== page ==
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“The caterpillar does all the work, but the butterfly gets all the publicity.”
I felt like a caterpillar last week. My latest project involves an oak crotch so riddled with cracks and shake that would have been better suited to the firewood pile were it not for the alluring flame figure of the grain. Just making the slab usable involved inlaying a dozen butterfly patches to stabilize the defects. Few people will look at the end result and understand the work involved, but it was enjoyable work nonetheless.
I’ve always found butterflies to be a bit tricky to make by hand. They are small and annoyingly difficult to clamp. The solution is to keep them attached to a larger block for as long as possible.
1) Mark out your cuts on a piece of wood that is quite a bit longer and wider than the butterflies that you intend to make.
2) Cut a few kerfs down to the “waist” of the butterflies. You can also cut between the butterflies, or you can wait until after the next step.
3) Using a chisel that is wider than your board, chop out the bulk of the waste, then carefully pare down to the lines, being especially careful to keep the sides of the butterfly perpendicular to its faces. Side note: Trying to cut these things using just a backsaw is a fool’s errand. You can do far more accurate work with a chisel, and it really doesn’t take any longer. Trust me, I’ve tried it both ways, and this is the way to go.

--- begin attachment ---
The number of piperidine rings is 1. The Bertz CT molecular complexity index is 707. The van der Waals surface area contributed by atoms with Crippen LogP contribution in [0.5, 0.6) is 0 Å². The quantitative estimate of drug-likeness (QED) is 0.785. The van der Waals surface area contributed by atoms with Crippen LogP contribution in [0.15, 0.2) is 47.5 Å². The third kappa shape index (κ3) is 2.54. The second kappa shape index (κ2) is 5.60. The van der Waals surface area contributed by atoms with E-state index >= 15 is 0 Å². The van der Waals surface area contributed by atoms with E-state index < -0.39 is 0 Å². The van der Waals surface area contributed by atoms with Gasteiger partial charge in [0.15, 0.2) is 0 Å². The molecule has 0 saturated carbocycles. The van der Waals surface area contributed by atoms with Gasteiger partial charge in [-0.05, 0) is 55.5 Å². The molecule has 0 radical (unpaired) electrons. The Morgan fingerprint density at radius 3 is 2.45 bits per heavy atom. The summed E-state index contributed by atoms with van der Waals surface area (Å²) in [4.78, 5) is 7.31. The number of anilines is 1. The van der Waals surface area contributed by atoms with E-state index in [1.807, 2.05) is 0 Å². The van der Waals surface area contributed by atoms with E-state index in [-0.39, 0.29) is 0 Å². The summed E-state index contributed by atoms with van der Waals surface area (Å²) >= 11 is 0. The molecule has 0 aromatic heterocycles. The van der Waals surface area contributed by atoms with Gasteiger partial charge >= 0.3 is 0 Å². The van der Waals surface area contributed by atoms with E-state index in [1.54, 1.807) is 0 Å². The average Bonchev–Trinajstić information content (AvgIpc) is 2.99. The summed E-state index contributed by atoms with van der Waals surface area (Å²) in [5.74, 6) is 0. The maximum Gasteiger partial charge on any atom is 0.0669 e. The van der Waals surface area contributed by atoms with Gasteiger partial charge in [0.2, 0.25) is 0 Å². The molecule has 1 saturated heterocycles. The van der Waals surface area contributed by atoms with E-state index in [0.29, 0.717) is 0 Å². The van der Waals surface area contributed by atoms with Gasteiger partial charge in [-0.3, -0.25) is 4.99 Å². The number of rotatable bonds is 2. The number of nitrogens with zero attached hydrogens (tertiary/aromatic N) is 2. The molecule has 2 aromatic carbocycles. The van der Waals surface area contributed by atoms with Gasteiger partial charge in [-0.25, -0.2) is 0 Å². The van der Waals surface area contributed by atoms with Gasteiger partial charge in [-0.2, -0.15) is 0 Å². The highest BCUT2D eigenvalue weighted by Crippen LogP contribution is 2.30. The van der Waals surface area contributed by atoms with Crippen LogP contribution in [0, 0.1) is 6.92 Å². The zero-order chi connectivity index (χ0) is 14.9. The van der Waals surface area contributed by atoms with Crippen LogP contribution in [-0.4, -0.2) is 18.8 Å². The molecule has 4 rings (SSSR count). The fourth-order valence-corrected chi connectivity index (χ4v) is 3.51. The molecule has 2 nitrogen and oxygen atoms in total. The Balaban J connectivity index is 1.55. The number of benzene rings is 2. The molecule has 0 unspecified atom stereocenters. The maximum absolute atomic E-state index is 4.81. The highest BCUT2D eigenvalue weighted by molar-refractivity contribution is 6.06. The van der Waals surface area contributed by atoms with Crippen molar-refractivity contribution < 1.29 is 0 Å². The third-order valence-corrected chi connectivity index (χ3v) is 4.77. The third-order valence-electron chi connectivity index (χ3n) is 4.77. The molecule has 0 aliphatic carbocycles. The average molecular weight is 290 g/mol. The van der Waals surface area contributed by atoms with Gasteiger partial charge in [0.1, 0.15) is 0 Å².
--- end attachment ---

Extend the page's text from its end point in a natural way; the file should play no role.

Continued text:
4) Now you can free the butterflies from the blank. On the opposite side, cut another kerf to the waist and remove the waste with the chisel.
5) Now your butterflies are ready to inlay. I made a variety of sizes to avoid a monotonous look. I can match the size of the butterfly to the size of the crack.
6) To inlay the butterfly, begin by locating it on the crack and carefully striking a line around it. Deepen the line with a chisel, tapping lightly with the mallet. The outlining is the most critical part of the inlaying process, so keep your focus and do it right.
7) At this stage, methods will differ. Some people like to use a router to remove the bulk of the waste. I would rather sell my first-born to cannibals than use the screaming-devil-spinny-tool when it isn’t absolutely necessary, so I opt for a cordless drill and a Forstner bit instead. I shoot for a depth somewhere between 3/8″ and 1/2″. It isn’t critical, as long as it’s consistent.
8) The remaining waste is evacuated with a few chisels. Very handy to have a bevel-edge chisel with a bevel that actually goes all the way to the edge for this task. It’s nice to get the floor as consistent as possible, but more of your focus should be on getting the walls vertical and cutting right-up-to-but-not-over the scribe lines.
9) Don’t spare the glue when you put these things in. Tap it in with a hammer, saw it flush, and level it off with a hand plane. Ahhh, that’s a nice fit. Ten more to go…
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